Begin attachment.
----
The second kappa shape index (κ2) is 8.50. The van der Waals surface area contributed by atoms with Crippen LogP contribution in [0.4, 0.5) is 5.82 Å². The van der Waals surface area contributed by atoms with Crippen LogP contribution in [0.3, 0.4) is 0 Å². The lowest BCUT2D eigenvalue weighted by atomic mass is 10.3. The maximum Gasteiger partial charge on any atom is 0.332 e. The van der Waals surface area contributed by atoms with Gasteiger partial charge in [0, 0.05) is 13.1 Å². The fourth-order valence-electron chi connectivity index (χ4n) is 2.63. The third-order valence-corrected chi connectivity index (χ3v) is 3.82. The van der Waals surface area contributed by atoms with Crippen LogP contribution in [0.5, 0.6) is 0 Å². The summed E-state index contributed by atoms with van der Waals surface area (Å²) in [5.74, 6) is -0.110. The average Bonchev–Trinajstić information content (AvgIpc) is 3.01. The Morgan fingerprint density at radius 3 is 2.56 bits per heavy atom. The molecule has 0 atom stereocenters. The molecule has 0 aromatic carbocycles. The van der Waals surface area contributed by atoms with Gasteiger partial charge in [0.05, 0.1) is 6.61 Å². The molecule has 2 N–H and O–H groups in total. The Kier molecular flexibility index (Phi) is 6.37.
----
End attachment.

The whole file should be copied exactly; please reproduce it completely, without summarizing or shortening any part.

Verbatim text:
The second kappa shape index (κ2) is 8.50. The van der Waals surface area contributed by atoms with Crippen LogP contribution in [0.4, 0.5) is 5.82 Å². The van der Waals surface area contributed by atoms with Crippen LogP contribution in [0.3, 0.4) is 0 Å². The lowest BCUT2D eigenvalue weighted by atomic mass is 10.3. The maximum Gasteiger partial charge on any atom is 0.332 e. The van der Waals surface area contributed by atoms with Gasteiger partial charge in [0, 0.05) is 13.1 Å². The fourth-order valence-electron chi connectivity index (χ4n) is 2.63. The third-order valence-corrected chi connectivity index (χ3v) is 3.82. The van der Waals surface area contributed by atoms with Crippen LogP contribution in [0.5, 0.6) is 0 Å². The summed E-state index contributed by atoms with van der Waals surface area (Å²) in [5.74, 6) is -0.110. The average Bonchev–Trinajstić information content (AvgIpc) is 3.01. The Morgan fingerprint density at radius 3 is 2.56 bits per heavy atom. The molecule has 0 atom stereocenters. The molecule has 0 aromatic carbocycles. The van der Waals surface area contributed by atoms with Gasteiger partial charge in [0.05, 0.1) is 6.61 Å². The molecule has 2 N–H and O–H groups in total. The Kier molecular flexibility index (Phi) is 6.37.